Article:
San Francisco experiments elevated cycle paths

The first, on Market Street, was inaugurated last November: five centimeters separate it, elevating it, from the cars lane. With this action the council wants to counteract the “invasions” by motorists.

According to the directors of the city, the elevated cycle path grants better visibility for bikes and it should help in making safer two wheels trips. The project is inspired by some similar tracks successfully tested in the world: in Copenhagen and Amsterdam, for example, but also in Italy, where many traits of Bicipolitana in Pesaro are raised from the lanes dedicated to cars.

This type of bike path is still under trial in San Francisco: the city is testing different designs for heights and features. And cyclists who are riding there, more than 3 thousand every weekend, are invited to leave comments judging the actual security through a special online questionnaire. For 2016, the RaisedBikewayDemonstration Project involves the construction in the city of eleven other new elevated tracks.

San Francisco, in response to the increasing number of injuries and losses related to traffic, has also decided to join the Vision Zero project, which promises to clear the road deaths by 2024. Vision Zero aims to ensure the safety and the livability in the streets, protecting one million people moving each day in the city. Every year in San Francisco about 30 people are killed and more than 200 are severely injured in urban commuting. The adoption of Vision Zero is realized through the city effort of building better and safer roads, while educating the public on road safety, and enforcing traffic laws.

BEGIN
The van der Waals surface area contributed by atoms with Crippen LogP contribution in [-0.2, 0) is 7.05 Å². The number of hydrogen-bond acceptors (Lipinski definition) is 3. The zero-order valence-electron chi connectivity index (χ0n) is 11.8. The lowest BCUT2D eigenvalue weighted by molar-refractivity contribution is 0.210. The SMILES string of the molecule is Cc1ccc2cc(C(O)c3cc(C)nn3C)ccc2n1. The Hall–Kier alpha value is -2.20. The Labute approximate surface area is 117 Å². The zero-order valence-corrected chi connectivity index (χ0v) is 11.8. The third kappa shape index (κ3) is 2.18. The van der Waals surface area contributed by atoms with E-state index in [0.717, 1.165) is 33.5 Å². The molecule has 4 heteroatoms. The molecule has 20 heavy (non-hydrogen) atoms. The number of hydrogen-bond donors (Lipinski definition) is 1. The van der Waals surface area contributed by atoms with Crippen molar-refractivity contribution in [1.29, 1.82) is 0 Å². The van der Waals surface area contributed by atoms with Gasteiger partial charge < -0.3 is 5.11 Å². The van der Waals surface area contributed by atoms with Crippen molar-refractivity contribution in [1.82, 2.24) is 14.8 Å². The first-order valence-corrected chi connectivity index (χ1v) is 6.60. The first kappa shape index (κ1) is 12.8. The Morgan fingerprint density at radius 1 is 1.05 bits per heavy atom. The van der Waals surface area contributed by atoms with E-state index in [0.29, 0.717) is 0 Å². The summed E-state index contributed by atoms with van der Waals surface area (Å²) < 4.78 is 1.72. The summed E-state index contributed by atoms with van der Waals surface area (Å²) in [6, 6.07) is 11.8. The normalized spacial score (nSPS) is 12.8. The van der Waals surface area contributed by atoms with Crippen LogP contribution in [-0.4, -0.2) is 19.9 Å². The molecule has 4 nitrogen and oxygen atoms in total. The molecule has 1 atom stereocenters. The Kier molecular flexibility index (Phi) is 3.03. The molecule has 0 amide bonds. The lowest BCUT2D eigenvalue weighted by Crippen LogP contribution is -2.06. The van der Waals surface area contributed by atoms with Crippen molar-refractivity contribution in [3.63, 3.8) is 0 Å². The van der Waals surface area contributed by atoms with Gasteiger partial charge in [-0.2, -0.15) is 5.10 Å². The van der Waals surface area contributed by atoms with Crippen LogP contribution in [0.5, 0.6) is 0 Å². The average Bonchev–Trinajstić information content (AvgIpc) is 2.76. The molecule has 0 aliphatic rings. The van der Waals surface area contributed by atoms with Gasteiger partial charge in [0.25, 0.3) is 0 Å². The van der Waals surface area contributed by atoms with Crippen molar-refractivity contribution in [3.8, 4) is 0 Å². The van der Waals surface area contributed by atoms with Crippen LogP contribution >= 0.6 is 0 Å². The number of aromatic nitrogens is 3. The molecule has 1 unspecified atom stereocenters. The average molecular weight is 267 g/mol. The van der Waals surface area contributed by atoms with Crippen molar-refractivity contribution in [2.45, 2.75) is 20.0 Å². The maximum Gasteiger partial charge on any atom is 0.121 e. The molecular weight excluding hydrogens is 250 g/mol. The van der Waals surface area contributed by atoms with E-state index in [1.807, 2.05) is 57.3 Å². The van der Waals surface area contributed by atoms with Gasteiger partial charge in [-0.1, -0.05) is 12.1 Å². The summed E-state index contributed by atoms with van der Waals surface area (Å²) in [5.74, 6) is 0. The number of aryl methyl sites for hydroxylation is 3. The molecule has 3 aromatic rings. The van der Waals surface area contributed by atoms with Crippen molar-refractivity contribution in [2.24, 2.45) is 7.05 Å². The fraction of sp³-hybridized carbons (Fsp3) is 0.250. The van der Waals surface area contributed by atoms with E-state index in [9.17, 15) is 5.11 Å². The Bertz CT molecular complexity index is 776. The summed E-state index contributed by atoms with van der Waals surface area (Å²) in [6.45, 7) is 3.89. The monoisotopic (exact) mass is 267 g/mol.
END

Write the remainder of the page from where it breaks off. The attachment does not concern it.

The Vision Zero project was born in Sweden in 1997 and since it was realized the number of pedestrian fatalities was reduced by half in the country. Based on this success, a number of cities around the world have begun to adopt the Vision Zero policy to increase security in urban centers. San Francisco is just one of many US cities to have accepted this vision of mobility. New York, Chicago, Los Angeles, Seattle, Portland, Boston, Washington DC, San Antonio, San Diego, Santa Barbara, San Mateo, Fremont, Austin, Columbia, Tampa and Bellevue are working for road safety inspired precisely by the project contents of Vision Zero.